Tell us a little about yourself, and what you do at Knowledge E

Photo of Emily Choynowski

I did a Phd in Literature and Religion, and drifted into research publishing. After my husband was given a couple of months’ notice that we were moving to Dubai, I started looking for a job and found Knowledge E. What really drew me to this role, as I am also an academic, is that Knowledge E works with research communities and local research institutions to help them develop and grow. As an independent academic, sitting on various editorial boards and on the committees of various scholarly organisations it was great to find a role where I can use my private academic interests in my professional life. 

Knowledge E itself started through being the local partner for all the big publishers, as the bureaucracy here requires local partners for universities and research organisations. However we have since expanded into different areas, and now offer a number of additional services, including capacity building (both self-paced learning and expert-led courses), consultancy, and publishing. 

On the publishing side, which I manage, we work closely with the journals, and help them with things like policies and finding reviewers. We’re extremely transparent, so when journals join and pay for our services, they know exactly what they’re getting. We would really like to support the region, and institutions in the region to set up open access presses, and encourage faculty to publish in them. 

At the time when the company was being founded, our CEO Kamran Kardan also set up a charitable organisation, the Knowledge E Foundation. This organisation does a lot of work for the global community. In November about half of the company is going to Nepal to build a school. We try to build one school a year. We also provide funding for open access journals, school grants and organise the Forum for Open Research in MENA (F.O.R.M). So it’s a very interesting company to come and work for, because there is a charitable element as well as a commercial element. 

What is the Forum for Open Research in MENA (F.O.R.M)?

Forum for Open Research in Mena (F.O.R.M.) logo

About two years ago I proposed that we establish a new initiative as an independent project of the Knowledge E Foundation to really promote open science in the region. In Europe, academic communities generally know about open access even when it isn’t necessarily the norm. Whereas here, there is a huge amount of mistrust. We found through a series of annual surveys that over 80% of respondents linked open access and open science to predatory practices, and open access journals were viewed as low quality because of that. So, Forum for Open Research in MENA (F.O.R.M.), was launched to help address these misconceptions and, over the longer term, to build the frameworks, resources and infrastructures for the regional research communities to use as they towards more open research practises.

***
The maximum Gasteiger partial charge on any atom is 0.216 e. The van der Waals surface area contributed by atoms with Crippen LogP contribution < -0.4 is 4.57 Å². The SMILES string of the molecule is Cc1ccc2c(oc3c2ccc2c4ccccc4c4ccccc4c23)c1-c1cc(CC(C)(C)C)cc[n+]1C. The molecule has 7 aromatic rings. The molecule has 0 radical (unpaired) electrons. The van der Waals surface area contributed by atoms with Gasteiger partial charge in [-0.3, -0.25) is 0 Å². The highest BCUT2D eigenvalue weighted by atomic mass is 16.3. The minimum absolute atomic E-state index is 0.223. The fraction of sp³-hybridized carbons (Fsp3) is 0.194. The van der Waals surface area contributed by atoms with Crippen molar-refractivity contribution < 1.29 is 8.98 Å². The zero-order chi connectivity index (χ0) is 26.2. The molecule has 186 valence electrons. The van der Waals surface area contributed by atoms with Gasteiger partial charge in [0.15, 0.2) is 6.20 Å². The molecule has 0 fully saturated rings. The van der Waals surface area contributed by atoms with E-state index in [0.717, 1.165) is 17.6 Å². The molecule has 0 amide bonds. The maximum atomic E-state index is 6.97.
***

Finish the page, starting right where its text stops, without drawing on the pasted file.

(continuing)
An outline of F.O.R.M. activities

It sounds like these developments have happened pretty fast, how has the local community responded to these initiatives?

So, in 2021 I suggested we do a small webinar on open access, to address some of the confusion around this topic. It snowballed and ended up being a symposium with 13 speakers from six continents, and with around 700 attendees. The event turned out to be very interactive, with attendees sharing ideas and communicating with each other. This, coupled with various librarians and researchers contacting me after the event to ask for advice in establishing open access policies, led me to propose the launch of the FORM initiative. 

We kickstarted the initiative with a big regional conference, the 1st Annual Forum, in 2022 in Cairo, as we have a strong connection to the Egyptian Knowledge Bank (EKB). UNESCO and ALESCO also supported and endorsed the event, which was a huge success, with 50 speakers and 1100 delegates online and in person from 48 countries.

Photo taken at the Annual Forum for Research in MENA 2022

Since then, we’ve started our programme of community development activities, with at least one event every month. For these community events the goal is to focus on practical learning experiences across all the different areas. We’re still in the ‘tree shaking’ stage, to see what people want and need, and after each event our community tells us what they want more of. So far we’ve worked with the International Science Council, PKP, DOAJORCID, and cOAlition S, and have events planned with BOAI, Datacite, AfricaXiv, Crossref, PreReview, and various other organisations.